A reproduction of a Prussian blue plaid, ca 1850.
Washington Street Studio from P&B by Nancy Kirk
The good news is you should be able to find some new collections of Civil War era reproduction prints in your quilt shop. The current fabric business is certainly going through a period of change with lines disappearing and reorganizing but there are still some accurate repro prints arriving.
Repro of a sprigged madder calico
I noticed that P&B has a couple of new mid-century collections and I also noticed that the company is owned by a larger converter named General Fabrics Company of Rhode Island. A few months ago General Fabrics was bought by another converter Brand & Oppenheimer Company. (Converter is the trade name for the company that designs the fabric and puts the print, finish etc. on the goods.) The P&B repro fabric arm is called Washington Street Studios.
The industry gossip is hard to interpret --- and kind of a bummer, as we used to say before anybody was really printing fabric for quilters.
Repro of a neat stripe in California gold and madder colors from
Last year P&B's Red Rooster division was doing some good
reproduction prints but they've closed Red Rooster in 2018.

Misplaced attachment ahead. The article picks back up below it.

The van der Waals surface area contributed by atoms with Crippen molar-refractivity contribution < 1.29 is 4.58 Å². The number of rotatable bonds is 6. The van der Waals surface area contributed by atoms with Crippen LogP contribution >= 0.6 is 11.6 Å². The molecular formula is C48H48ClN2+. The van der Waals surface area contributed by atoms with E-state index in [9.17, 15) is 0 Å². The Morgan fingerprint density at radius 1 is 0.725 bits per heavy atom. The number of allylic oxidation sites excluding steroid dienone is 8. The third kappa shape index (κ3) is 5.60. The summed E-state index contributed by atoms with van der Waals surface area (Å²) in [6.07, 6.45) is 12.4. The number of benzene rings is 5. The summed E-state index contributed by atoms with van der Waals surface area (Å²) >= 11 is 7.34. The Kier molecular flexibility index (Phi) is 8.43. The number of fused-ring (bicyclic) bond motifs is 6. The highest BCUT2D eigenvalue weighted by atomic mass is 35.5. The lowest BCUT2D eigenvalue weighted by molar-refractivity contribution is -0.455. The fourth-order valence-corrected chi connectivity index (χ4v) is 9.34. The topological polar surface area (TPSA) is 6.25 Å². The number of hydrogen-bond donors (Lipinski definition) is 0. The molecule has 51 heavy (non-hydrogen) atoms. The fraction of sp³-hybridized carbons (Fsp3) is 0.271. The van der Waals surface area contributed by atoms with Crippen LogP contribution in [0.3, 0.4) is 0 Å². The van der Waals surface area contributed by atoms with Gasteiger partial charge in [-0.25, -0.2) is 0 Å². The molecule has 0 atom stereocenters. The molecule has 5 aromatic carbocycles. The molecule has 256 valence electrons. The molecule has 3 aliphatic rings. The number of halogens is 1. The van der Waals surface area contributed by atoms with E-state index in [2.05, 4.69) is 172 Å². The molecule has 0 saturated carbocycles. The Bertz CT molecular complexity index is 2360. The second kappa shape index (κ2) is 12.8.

The Bad News:
This chart updated to May 17th indicates that cotton selling for about 87 cents a pound a month ago has increased 6% in five months. I'd expect more shake-ups from companies that use millions of pounds annually---
World cotton trade = 38 billion pounds per year.
Mourning the last bolts in an earlier trade war.
(Cartoon From the Napoleonic Wars ca 1804)
Here are some links to P&B current collections:https://www.pbtex.com/collections/sarah-french-collection by Nancy Kirk
Thank you so much for the info, there are so few repros around now and some of us live in areas where the fabric shops just don't carry them. I hope to be buying some of these fabrics online.
I like the madder sprig calico and the California gold stripe, there's
still some good repro out there.
Thanks! I'll keep an eye out for some of these repro collections.
The industry always keeps us guessing. Thanks for the repro fabric info.
Post a Comment